Fatigue is a disabling symptom in patients with multiple sclerosis and Parkinson’s Disease, and is also common in patients with traumatic brain injury, cancer, and inflammatory disor- ders. Little is known about the neurobiology of fatigue, in part due to the lack of an approach to induce fatigue in laboratory animals. Fatigue is a common response to systemic challenge by pathogens, a response in part mediated through action of the pro-inflammatory cytokine interleukin-1 beta (IL-1β). We investigated the behavioral responses of mice to IL-1β. Female C57Bl/6J mice of 3 ages were administered IL-1β at various doses i.p. Interleukin-1β reduced locomotor activity, and sensitivity increased with age. Further experiments were conducted with middle-aged females. Centrally administered IL-1β dose-dependently reduced locomo- tor activity. Using doses of IL-1β that caused suppression of locomotor activity, we measured minimal signs of sickness, such as hyperthermia, pain or anhedonia (as measured with abdominal temperature probes, pre-treatment with the analgesic buprenorphine and through sucrose preference, respectively), all of which are responses commonly reported with higher doses. We found that middle-aged orexin-/- mice showed equivalent effects of IL-1β on loco- motor activity as seen in wild-type controls, suggesting that orexins are not necessary for IL- 1β -induced reductions in wheel-running. Given that the availability and success of therapeu- tic treatments for fatigue is currently limited, we examined the effectiveness of two potential clinical treatments, modafinil and methylphenidate. We found that these treatments were vari- ably successful in restoring locomotor activity after IL-1β administration. This provides one step toward development of a satisfactory animal model of the multidimensional experience of fatigue, a model that could allow us to determine possible pathways through which inflam- mation induces fatigue, and could lead to novel treatments for reversal of fatigue.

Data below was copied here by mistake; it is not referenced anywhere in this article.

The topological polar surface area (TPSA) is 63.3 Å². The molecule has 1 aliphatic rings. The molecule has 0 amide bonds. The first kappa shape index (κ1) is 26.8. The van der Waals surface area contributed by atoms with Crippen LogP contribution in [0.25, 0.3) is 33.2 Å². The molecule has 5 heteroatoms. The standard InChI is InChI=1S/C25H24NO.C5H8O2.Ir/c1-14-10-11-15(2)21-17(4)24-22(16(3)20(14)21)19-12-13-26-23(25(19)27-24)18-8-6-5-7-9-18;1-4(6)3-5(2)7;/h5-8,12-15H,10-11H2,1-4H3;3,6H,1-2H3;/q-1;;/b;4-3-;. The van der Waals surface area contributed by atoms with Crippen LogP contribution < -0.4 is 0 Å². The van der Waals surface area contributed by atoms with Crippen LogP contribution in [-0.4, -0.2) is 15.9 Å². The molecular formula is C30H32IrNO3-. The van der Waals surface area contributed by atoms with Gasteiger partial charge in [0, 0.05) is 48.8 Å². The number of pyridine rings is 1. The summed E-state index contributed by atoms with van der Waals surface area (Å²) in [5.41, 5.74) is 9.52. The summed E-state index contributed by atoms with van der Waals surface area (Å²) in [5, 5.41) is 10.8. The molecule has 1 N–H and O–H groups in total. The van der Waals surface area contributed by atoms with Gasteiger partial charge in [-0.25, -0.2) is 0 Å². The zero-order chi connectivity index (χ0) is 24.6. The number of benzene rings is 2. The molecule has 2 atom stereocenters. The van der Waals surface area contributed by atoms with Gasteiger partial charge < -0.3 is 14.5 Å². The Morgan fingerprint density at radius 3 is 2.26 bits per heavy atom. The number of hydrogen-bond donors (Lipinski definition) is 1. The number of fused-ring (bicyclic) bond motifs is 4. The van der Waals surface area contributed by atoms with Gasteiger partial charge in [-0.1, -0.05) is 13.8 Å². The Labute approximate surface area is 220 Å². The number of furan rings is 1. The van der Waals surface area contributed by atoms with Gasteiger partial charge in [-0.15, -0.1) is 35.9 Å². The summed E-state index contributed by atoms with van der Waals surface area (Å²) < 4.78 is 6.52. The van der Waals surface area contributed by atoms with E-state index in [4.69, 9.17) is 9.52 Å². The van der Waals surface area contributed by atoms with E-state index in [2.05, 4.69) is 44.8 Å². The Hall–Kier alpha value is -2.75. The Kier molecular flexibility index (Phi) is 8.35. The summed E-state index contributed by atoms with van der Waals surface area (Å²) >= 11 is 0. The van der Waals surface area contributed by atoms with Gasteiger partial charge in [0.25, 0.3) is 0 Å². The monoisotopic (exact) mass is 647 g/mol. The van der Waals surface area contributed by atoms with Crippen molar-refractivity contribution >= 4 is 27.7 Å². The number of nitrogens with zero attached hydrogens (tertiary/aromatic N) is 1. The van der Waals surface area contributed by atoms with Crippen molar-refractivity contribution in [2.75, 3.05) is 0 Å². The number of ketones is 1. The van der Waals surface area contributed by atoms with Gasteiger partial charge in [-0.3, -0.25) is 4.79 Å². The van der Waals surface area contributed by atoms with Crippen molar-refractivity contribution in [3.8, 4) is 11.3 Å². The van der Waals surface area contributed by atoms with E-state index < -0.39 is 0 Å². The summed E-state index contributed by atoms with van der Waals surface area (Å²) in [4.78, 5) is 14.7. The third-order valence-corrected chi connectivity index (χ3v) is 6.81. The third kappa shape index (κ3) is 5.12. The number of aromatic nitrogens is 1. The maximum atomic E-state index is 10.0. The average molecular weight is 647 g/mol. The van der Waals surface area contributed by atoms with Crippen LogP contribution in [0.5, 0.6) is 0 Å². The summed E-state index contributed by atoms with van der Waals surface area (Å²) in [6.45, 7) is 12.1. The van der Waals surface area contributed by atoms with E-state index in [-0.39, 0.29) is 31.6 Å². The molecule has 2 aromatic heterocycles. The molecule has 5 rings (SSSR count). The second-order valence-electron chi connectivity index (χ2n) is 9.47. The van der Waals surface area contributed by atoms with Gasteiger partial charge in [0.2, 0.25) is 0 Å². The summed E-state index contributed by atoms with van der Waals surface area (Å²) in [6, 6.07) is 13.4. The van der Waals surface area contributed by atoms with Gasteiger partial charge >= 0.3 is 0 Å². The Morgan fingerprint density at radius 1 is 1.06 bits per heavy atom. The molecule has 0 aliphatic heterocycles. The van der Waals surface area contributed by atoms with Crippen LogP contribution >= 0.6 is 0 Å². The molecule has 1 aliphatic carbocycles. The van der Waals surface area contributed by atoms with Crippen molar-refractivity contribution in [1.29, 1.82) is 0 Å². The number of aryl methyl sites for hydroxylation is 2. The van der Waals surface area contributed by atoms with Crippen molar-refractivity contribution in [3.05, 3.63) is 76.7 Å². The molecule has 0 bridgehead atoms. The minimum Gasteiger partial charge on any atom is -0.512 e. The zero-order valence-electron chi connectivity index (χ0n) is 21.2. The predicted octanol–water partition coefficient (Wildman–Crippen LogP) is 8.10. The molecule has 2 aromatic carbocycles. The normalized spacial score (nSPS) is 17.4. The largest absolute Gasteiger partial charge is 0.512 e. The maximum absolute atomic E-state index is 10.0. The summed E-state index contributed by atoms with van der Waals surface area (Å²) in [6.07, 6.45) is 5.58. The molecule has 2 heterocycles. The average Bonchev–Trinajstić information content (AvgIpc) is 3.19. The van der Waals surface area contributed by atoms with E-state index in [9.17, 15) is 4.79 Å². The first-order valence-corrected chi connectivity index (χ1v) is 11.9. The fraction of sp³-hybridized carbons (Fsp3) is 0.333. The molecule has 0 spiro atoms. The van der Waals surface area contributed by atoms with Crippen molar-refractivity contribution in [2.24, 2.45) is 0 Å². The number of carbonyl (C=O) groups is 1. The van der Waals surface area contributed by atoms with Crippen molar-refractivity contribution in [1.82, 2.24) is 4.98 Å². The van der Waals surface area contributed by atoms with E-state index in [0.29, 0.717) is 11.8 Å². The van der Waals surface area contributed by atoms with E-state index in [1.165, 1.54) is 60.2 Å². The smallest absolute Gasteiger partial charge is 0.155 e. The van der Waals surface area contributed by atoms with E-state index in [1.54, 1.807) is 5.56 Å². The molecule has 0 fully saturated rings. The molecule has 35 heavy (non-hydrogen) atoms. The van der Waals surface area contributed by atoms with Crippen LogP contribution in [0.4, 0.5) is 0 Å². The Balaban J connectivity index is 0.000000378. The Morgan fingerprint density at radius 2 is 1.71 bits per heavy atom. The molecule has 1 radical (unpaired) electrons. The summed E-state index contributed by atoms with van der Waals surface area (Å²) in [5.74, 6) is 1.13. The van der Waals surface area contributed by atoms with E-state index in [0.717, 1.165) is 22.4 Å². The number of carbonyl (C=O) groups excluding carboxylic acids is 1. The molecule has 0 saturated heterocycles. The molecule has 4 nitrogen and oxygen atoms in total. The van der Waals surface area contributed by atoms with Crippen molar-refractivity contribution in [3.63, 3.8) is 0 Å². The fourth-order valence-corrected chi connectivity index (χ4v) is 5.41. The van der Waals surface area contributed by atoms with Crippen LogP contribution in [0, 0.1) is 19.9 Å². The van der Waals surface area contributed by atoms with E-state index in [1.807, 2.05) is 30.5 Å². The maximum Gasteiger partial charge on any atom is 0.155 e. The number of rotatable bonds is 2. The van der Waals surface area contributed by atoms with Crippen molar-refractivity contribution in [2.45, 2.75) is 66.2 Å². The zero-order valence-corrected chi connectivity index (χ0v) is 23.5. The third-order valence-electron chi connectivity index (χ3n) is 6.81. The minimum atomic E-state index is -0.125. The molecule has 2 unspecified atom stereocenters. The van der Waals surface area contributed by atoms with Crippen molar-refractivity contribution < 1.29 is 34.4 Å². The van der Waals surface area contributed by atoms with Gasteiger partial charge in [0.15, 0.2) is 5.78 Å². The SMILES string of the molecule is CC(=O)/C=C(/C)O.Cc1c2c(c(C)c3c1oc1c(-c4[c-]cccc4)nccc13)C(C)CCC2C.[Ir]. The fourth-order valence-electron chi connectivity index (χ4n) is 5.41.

© 2015 Bonsall et al. This is an open access article distributed under the terms of the Creative Commons Attribution License, which permits unrestricted use, distribution, and reproduction in any medium, provided the original author and source are credited.
Bonsall, David R.; Kim, Hyunji; Ndiaye, Awa; Petronzio, Abbey; McKay-Corkum, Grace; Molyneux, Penny C.; Scammell, Thomas E.; and Harrington, Mary E., "Suppression of Locomotor Activity in Female C57Bl/6J Mice Treated with Interleukin-1β: Investigating a Method for the Study of Fatigue in Laboratory Animals" (2015). Psychology: Faculty Publications, Smith College, Northampton, MA.